Adobe Premiere Pro - Advanced Training

Introduction to advanced color correction & grading in Premiere Pro

Daniel Walter Scott

Download Exercise Files Download Completed Files



We’re awarding certificates for this course!

Check out the How to earn your certificate video for instructions on how to earn yours and click the available certificate levels below for more information.

You need to be a member to view comments.

Join today. Cancel any time.

Sign Up
All right, I'm back, live in action, just to check you're still awake. This next section is all about color. I put this little intro in here, because color is quite broad in terms of-- we're going to look at-- we did a bit of color correction, in the Essentials course, but we're going to go a lot more advanced now. We're also going to look at some color grading, and for me, kind of like a sub group of all of that, and super important is, kind of consistency of color across different clips, which is probably some of the hardest things to do. 

So yeah, it's a long one, there's a lot to cover, and when I say long one, I don't mean, like long and boring, I mean long and interesting. It just means that there's a lot of different ways to approach the same thing. We're doing the same thing, we want a certain look, both correct, and have a certain kind of visual appeal, but there's lots of ways of approaching it, and I guess I want to show you a bunch of different ways, not every single way, but all of the big ones that you'll find, because people get a little bit-- if you look online there's a lot of people defending ways of doing stuff, "You must color grade this way", or, "You must fix skin tones this way." 

I'm going to show you a couple of different ways of approaching the same thing, and it will be right, one of them will be right for you, circle that one, go, "That one's awesome, that suits my needs greatly," but it's really interesting to figure, see what all the different ways of approaching it is, because you might find that the job you're working on now, it's going to be, the technique will be different for the next job, there's things like budget, both the, how much money is in the project, and your time budget, and what you're allowed to do.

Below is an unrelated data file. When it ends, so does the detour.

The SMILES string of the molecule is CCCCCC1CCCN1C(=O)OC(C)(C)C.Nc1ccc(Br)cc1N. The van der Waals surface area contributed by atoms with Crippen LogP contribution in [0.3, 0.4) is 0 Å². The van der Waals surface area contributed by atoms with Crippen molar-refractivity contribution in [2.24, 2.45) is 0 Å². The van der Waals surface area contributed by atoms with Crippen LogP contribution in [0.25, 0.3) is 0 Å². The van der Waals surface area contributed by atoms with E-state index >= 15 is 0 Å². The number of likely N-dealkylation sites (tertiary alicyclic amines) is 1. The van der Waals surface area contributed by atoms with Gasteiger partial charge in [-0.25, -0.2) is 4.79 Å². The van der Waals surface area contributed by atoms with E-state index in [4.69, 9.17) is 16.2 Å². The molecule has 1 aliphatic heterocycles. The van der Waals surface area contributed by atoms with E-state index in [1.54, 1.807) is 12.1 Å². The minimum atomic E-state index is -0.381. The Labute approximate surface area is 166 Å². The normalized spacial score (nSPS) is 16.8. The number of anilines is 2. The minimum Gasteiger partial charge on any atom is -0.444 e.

Also, things like, are you the videographer, are you shooting it, or are you able to influence the shoot, which is going to make a big difference to what you get, and start editing. Also, are you dealing with stock video, and where is it going, is it going to feature linked film, or is it going to a YouTube, sorry, Instagram story. They are going to decide a lot on, like what techniques you want to do, have time to do, can be bothered doing. So yeah, I'm going to run through all the great ones here. 

The other thing to cover quickly, before we get started, is proxies. Proxies are super helpful, when you're trying to do your edits, but when you come to things like color correction, and grading, and contrast, it's best to either turn them off, if your machine can handle it, because you want great pixels there, to be adjusting, you don't have to, if you--

Many people still, professionals grade with proxies, because they have to. You've just got to make sure you're using the right kind of proxy. So if you are very interested in correct color and matching scenes, it's probably best to use a proxy, that is something like the ProRes 2, sorry 422, or maybe the Go Pro Cineform, that's a nice one that works across different Mac and PC, those are great ones that won't degrade the color and the depth of color too much. So make sure proxy's either turned off, or you're using a proxy, like I mentioned before. 

All right, let's get started. Are you wondering what happened there, where is it, yep, banged into a shelf, that's what happened there. All right, let's get color grading.